PIONEER VALLEY – Government data indicates that more people die in heat-related weather events than in other types of extreme weather events, and this summer’s intensive heat waves have brought some of the hottest days ever recorded on Earth.
“Increased temperatures can affect the impact of medications,” said Dr. Negar Beheshti, Chief Medical Officer for MiraVista Behavioral Health Center and sister hospital, Devens-based TaraVista Behavioral Health Center. “It is important for anyone on medications, including those which may be prescribed for a mental health diagnosis, to talk with their health care provider about how extreme temperatures and exposure to sun may change how they feel, cause certain side effects and what they can do during periods of increasingly hot weather to be safe.”
A board-certified psychiatrist for adults, children, and adolescents, Dr. Beheshti noted that heat-related complications have been found to be contributing factors in deaths where alcohol poisoning and drug overdose are the underlying causes.
“People are often unaware of the threat in body temperature from heat exposure until it is too late,” she said. “However, heat-related illnesses are considered preventable through education and awareness both on the personal and community level. Staying out of direct sunlight, drinking water regularly even when not thirsty, and being aware of one’s mental health state, and getting help if needed for oneself or another are all important preventative measures.”
More than 59 million people in the U.S. are currently under active National Weather Service extreme heat advisories, watches, and warnings with many states experiencing a Heat Index well into the 100s.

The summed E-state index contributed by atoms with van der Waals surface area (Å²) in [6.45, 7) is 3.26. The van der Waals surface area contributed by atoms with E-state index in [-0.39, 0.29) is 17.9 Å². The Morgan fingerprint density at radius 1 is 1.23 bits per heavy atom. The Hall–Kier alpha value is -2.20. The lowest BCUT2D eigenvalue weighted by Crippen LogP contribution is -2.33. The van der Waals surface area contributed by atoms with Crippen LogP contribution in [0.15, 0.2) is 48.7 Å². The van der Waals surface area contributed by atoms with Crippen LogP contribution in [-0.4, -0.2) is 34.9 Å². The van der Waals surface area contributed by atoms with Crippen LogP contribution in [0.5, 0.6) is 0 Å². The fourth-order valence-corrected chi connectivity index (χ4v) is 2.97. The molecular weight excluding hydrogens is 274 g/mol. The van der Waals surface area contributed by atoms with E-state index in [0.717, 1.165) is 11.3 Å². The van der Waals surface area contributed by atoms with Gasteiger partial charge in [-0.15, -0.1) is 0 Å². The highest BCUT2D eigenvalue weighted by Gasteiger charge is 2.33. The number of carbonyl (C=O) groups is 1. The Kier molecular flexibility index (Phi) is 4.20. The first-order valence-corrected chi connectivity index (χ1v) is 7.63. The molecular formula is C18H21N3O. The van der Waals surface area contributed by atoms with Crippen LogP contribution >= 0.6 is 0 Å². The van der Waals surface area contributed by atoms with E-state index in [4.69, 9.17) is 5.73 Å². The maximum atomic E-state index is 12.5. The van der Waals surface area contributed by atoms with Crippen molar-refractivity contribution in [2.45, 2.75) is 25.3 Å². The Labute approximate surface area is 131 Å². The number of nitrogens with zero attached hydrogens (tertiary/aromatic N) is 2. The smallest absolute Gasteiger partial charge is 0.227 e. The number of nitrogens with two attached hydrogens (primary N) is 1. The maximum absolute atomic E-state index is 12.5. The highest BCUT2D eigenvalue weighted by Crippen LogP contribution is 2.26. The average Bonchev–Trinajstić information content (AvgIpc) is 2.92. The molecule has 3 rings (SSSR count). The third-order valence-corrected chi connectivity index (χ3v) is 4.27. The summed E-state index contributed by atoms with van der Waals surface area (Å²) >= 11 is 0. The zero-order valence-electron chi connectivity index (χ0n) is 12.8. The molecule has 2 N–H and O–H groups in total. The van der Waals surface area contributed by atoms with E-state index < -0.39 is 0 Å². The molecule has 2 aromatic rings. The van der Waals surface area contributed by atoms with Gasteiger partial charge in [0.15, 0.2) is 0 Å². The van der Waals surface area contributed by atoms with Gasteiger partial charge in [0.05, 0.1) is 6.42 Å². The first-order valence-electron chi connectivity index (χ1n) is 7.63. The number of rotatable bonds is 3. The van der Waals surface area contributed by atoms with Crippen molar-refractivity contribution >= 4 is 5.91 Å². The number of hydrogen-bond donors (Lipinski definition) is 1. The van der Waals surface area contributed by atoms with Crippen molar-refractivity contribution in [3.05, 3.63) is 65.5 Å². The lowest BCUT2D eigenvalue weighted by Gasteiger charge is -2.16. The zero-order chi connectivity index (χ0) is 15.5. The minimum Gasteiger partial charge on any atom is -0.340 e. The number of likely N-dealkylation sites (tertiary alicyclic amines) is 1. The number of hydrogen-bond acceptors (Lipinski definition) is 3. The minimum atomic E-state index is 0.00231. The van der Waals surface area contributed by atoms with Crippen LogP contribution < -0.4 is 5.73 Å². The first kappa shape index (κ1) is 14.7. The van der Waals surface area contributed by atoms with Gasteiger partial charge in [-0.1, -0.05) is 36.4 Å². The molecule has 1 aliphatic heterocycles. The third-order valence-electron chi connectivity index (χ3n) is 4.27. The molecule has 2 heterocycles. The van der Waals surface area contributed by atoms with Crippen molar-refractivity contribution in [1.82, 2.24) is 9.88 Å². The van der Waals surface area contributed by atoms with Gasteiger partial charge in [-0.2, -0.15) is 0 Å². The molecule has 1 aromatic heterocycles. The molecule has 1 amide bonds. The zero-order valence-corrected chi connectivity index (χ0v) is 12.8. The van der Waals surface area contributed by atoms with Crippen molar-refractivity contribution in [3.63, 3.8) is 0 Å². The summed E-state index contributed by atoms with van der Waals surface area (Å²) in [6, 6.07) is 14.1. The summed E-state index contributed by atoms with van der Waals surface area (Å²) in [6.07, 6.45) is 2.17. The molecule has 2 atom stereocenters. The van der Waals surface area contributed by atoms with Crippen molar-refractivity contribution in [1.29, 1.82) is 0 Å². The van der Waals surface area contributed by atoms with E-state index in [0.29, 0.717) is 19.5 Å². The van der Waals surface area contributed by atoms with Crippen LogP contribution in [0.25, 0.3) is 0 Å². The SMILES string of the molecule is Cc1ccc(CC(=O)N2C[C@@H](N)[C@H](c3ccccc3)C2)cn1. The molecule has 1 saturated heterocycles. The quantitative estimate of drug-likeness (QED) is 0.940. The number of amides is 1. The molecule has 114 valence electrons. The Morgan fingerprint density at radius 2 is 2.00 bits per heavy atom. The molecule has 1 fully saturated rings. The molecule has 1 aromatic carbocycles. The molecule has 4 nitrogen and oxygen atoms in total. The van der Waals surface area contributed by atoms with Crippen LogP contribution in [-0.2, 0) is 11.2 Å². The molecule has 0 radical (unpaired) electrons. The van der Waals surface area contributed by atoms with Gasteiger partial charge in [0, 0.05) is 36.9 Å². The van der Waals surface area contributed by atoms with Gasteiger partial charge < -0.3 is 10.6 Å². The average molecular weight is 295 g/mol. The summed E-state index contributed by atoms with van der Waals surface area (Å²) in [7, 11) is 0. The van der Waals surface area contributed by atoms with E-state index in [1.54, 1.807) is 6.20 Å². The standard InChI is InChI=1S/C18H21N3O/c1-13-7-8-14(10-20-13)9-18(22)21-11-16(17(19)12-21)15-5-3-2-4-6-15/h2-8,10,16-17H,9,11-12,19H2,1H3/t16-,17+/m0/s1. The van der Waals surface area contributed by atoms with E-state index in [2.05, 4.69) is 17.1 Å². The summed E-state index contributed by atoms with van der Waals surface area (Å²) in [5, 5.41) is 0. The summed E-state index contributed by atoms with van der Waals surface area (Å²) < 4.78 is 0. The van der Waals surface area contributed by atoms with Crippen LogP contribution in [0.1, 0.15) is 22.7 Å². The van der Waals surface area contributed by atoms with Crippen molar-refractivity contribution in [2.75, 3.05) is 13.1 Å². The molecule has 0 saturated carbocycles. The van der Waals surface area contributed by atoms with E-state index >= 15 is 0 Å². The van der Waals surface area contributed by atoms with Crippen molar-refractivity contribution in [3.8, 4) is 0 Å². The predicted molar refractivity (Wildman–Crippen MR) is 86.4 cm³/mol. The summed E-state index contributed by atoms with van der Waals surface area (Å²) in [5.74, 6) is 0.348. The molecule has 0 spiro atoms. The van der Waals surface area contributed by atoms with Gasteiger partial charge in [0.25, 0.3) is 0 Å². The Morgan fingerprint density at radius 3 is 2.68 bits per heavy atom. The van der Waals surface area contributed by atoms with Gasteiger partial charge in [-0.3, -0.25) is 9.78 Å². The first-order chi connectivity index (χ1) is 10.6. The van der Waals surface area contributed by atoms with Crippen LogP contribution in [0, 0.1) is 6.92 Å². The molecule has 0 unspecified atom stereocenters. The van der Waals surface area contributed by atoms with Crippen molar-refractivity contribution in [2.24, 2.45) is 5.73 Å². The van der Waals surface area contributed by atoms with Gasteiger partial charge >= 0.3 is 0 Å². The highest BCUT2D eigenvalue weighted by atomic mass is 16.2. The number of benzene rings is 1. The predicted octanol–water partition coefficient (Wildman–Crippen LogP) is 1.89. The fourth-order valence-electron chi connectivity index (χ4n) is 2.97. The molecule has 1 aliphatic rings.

The National Weather Service defines The Heat Index as a measure of how hot it feels when relative humidity is factored in with actual air temperature. The index between 90- and 103-degrees F comes with the warning classification of “extreme caution” as heat stroke, heat cramps or heat exhaustion are “possible” with prolonged exposure or activity.
Recommendations from the Centers for Disease Control and Prevention for avoiding heat-related illnesses, especially during periods of extreme heat, include eating regular meals, avoiding strenuous activity, especially during the heat of the day, taking cool showers and calling 9-1-1 immediately if someone shows signs of heat stroke, which include a body temperature of 103-degrees F or higher, a fast, strong pulse, and confusion.
To learn more, please visit Heat Health Awareness: Why it’s Important for Persons with Substance Use Disorders and Mental Health Conditions, Caregivers and Health Care Providers | SAMHSA. For more information about MiraVista Behavioral Health Center, visit www.miravistabhc.care
MiraVista Behavioral Health Center opened in April of 2021 on the grounds of the former Providence Behavioral Health Hospital in Holyoke, Mass. MiraVista offers psychiatric care
services for both adults and adolescents, as well as an array of recovery rehabilitation programs including outpatient services such as substance use individual and group counseling, an Intensive Outpatient Program (IOP), court-ordered services, and outpatient Medication Supported Recovery and Massachusetts Impaired Driving programs.
MiraVista cares for thousands of individuals from across New England. MiraVista’s purpose is to provide effective, inspiring care for those challenged by mental health and substance use so they are empowered to lead fulfilling lives.